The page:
Learning at work is of major importance to companies the world over, with improving knowledge generation and sharing a major selling point of social business. I'd like to use this post however to talk about social learning in an offline setting as new research from the University of Warwick may have some interesting insight into the topic.
A while ago there was a famous Harvard study into how others influence our feelings of personal wealth. It found that we would generally rather be paid less, if it meant we were paid more than our peers, than paid a higher salary if it meant we were worse off in relation to others.
The Warwick study applied this line of thought to learning. Do we learn better if our peers are smarter or dumber than us? It found that there was a fascinating difference depending on whether you were male or female, with girls benefitting from being surrounded by smart people, but this environment having a detrimental affect on boys.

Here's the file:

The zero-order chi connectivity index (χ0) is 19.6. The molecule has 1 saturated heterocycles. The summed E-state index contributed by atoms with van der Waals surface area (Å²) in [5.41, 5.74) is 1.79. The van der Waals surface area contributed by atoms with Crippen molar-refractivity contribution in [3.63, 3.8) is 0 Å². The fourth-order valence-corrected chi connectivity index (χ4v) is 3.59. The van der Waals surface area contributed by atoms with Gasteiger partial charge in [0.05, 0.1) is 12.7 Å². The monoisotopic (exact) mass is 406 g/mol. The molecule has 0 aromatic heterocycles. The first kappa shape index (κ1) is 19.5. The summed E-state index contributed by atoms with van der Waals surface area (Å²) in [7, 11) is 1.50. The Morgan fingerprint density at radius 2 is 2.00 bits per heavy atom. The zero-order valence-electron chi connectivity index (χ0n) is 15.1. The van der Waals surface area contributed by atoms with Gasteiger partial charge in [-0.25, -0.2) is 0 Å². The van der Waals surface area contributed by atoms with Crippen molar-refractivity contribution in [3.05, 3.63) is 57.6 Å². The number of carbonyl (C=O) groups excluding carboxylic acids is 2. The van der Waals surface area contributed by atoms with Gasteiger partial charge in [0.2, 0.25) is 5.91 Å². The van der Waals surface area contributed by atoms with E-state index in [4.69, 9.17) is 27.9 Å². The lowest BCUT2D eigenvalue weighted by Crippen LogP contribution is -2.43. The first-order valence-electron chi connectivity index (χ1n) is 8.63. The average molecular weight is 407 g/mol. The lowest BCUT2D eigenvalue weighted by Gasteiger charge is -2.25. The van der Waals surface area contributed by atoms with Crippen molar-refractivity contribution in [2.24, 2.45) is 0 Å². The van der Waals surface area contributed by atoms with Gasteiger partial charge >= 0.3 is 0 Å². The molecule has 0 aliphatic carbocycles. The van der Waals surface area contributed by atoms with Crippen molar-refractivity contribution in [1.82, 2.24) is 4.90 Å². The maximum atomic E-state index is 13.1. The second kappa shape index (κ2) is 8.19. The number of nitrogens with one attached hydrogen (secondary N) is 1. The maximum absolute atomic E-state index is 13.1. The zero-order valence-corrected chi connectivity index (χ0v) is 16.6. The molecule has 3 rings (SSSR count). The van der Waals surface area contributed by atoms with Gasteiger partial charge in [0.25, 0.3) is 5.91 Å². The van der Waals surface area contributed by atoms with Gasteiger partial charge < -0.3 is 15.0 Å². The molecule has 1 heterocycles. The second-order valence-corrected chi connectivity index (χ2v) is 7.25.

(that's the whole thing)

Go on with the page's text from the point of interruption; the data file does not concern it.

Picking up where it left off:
“A 10 percent increase in the numbers of ‘good’ peers in a group is associated with a 10 percent increase in performance for girls only, compared to the average. Boys actually seem to lose about 5 percent in performance,” says Victor Lavy, professor at the University of Warwick.
The research team don't really provide any conclusions as to why that is. Could it be a genetic consequence that sees males competing to be the best, whereas women are perhaps more co-operative?
With so much of corporate life now undertaken in a group environment however it is an important issue to get to the bottom of.